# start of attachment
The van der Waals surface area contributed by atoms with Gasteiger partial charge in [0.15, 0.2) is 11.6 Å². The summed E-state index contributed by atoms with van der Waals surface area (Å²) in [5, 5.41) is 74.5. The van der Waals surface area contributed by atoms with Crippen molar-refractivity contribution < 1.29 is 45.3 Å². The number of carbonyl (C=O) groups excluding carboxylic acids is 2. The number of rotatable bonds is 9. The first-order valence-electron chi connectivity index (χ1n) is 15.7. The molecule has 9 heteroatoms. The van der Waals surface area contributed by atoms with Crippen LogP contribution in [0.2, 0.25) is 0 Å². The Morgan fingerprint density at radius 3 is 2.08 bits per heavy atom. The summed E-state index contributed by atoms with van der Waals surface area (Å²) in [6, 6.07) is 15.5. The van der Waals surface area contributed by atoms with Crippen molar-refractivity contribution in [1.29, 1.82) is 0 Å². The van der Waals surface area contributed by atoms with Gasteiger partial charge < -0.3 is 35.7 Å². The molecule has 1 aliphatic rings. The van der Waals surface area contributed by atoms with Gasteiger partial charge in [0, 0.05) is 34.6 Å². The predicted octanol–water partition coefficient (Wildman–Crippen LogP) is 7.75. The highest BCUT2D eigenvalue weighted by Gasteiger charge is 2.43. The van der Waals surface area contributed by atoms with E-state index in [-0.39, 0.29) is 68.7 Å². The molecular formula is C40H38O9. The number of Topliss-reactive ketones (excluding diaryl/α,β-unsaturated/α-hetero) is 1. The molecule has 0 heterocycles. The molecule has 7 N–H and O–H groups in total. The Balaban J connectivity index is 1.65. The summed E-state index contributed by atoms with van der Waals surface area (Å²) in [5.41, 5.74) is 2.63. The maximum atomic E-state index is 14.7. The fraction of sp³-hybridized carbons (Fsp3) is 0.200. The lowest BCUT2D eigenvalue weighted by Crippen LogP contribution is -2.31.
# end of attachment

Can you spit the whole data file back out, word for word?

The van der Waals surface area contributed by atoms with Gasteiger partial charge in [0.15, 0.2) is 11.6 Å². The summed E-state index contributed by atoms with van der Waals surface area (Å²) in [5, 5.41) is 74.5. The van der Waals surface area contributed by atoms with Crippen molar-refractivity contribution < 1.29 is 45.3 Å². The number of carbonyl (C=O) groups excluding carboxylic acids is 2. The number of rotatable bonds is 9. The first-order valence-electron chi connectivity index (χ1n) is 15.7. The molecule has 9 heteroatoms. The van der Waals surface area contributed by atoms with Crippen LogP contribution in [0.2, 0.25) is 0 Å². The Morgan fingerprint density at radius 3 is 2.08 bits per heavy atom. The summed E-state index contributed by atoms with van der Waals surface area (Å²) in [6, 6.07) is 15.5. The van der Waals surface area contributed by atoms with Crippen molar-refractivity contribution in [1.29, 1.82) is 0 Å². The van der Waals surface area contributed by atoms with Gasteiger partial charge < -0.3 is 35.7 Å². The molecule has 1 aliphatic rings. The van der Waals surface area contributed by atoms with Gasteiger partial charge in [0, 0.05) is 34.6 Å². The predicted octanol–water partition coefficient (Wildman–Crippen LogP) is 7.75. The highest BCUT2D eigenvalue weighted by Gasteiger charge is 2.43. The van der Waals surface area contributed by atoms with E-state index in [-0.39, 0.29) is 68.7 Å². The molecular formula is C40H38O9. The number of Topliss-reactive ketones (excluding diaryl/α,β-unsaturated/α-hetero) is 1. The molecule has 0 heterocycles. The molecule has 7 N–H and O–H groups in total. The Balaban J connectivity index is 1.65. The summed E-state index contributed by atoms with van der Waals surface area (Å²) in [5.41, 5.74) is 2.63. The maximum atomic E-state index is 14.7. The fraction of sp³-hybridized carbons (Fsp3) is 0.200. The lowest BCUT2D eigenvalue weighted by Crippen LogP contribution is -2.31.